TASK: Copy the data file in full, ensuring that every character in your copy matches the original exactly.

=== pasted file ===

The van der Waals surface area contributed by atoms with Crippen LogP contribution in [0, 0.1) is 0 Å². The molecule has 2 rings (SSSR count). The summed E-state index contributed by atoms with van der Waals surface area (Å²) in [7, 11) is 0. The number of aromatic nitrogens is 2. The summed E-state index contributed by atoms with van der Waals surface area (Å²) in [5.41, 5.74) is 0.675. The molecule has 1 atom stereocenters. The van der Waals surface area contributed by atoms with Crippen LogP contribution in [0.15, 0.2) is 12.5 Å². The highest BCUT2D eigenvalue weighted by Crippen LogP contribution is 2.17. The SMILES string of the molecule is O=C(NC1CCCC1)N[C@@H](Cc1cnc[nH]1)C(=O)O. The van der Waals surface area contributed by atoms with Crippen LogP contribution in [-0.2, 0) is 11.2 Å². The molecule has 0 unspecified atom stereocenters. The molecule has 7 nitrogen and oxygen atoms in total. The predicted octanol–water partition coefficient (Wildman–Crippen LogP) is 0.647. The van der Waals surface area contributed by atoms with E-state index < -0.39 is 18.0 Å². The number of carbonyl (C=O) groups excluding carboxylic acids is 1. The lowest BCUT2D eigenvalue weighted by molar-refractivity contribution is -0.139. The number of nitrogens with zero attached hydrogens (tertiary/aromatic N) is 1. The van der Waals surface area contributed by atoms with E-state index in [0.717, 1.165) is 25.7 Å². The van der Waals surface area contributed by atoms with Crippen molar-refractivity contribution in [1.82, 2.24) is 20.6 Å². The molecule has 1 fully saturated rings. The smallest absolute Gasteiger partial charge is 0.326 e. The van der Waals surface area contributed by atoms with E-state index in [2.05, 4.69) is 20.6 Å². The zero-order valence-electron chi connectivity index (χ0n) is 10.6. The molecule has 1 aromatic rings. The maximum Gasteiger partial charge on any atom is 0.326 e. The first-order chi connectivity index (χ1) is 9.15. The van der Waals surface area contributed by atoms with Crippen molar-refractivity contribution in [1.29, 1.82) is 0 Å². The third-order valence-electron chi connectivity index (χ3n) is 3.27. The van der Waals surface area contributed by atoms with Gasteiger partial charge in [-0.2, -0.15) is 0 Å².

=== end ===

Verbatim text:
The van der Waals surface area contributed by atoms with Crippen LogP contribution in [0, 0.1) is 0 Å². The molecule has 2 rings (SSSR count). The summed E-state index contributed by atoms with van der Waals surface area (Å²) in [7, 11) is 0. The number of aromatic nitrogens is 2. The summed E-state index contributed by atoms with van der Waals surface area (Å²) in [5.41, 5.74) is 0.675. The molecule has 1 atom stereocenters. The van der Waals surface area contributed by atoms with Crippen LogP contribution in [0.15, 0.2) is 12.5 Å². The highest BCUT2D eigenvalue weighted by Crippen LogP contribution is 2.17. The SMILES string of the molecule is O=C(NC1CCCC1)N[C@@H](Cc1cnc[nH]1)C(=O)O. The van der Waals surface area contributed by atoms with Crippen LogP contribution in [-0.2, 0) is 11.2 Å². The molecule has 0 unspecified atom stereocenters. The molecule has 7 nitrogen and oxygen atoms in total. The predicted octanol–water partition coefficient (Wildman–Crippen LogP) is 0.647. The van der Waals surface area contributed by atoms with E-state index < -0.39 is 18.0 Å². The number of carbonyl (C=O) groups excluding carboxylic acids is 1. The lowest BCUT2D eigenvalue weighted by molar-refractivity contribution is -0.139. The number of nitrogens with zero attached hydrogens (tertiary/aromatic N) is 1. The van der Waals surface area contributed by atoms with E-state index in [0.717, 1.165) is 25.7 Å². The van der Waals surface area contributed by atoms with Crippen molar-refractivity contribution in [1.82, 2.24) is 20.6 Å². The molecule has 1 fully saturated rings. The smallest absolute Gasteiger partial charge is 0.326 e. The van der Waals surface area contributed by atoms with E-state index in [2.05, 4.69) is 20.6 Å². The zero-order valence-electron chi connectivity index (χ0n) is 10.6. The molecule has 1 aromatic rings. The maximum Gasteiger partial charge on any atom is 0.326 e. The first-order chi connectivity index (χ1) is 9.15. The van der Waals surface area contributed by atoms with Crippen molar-refractivity contribution in [1.29, 1.82) is 0 Å². The third-order valence-electron chi connectivity index (χ3n) is 3.27. The van der Waals surface area contributed by atoms with Gasteiger partial charge in [-0.2, -0.15) is 0 Å².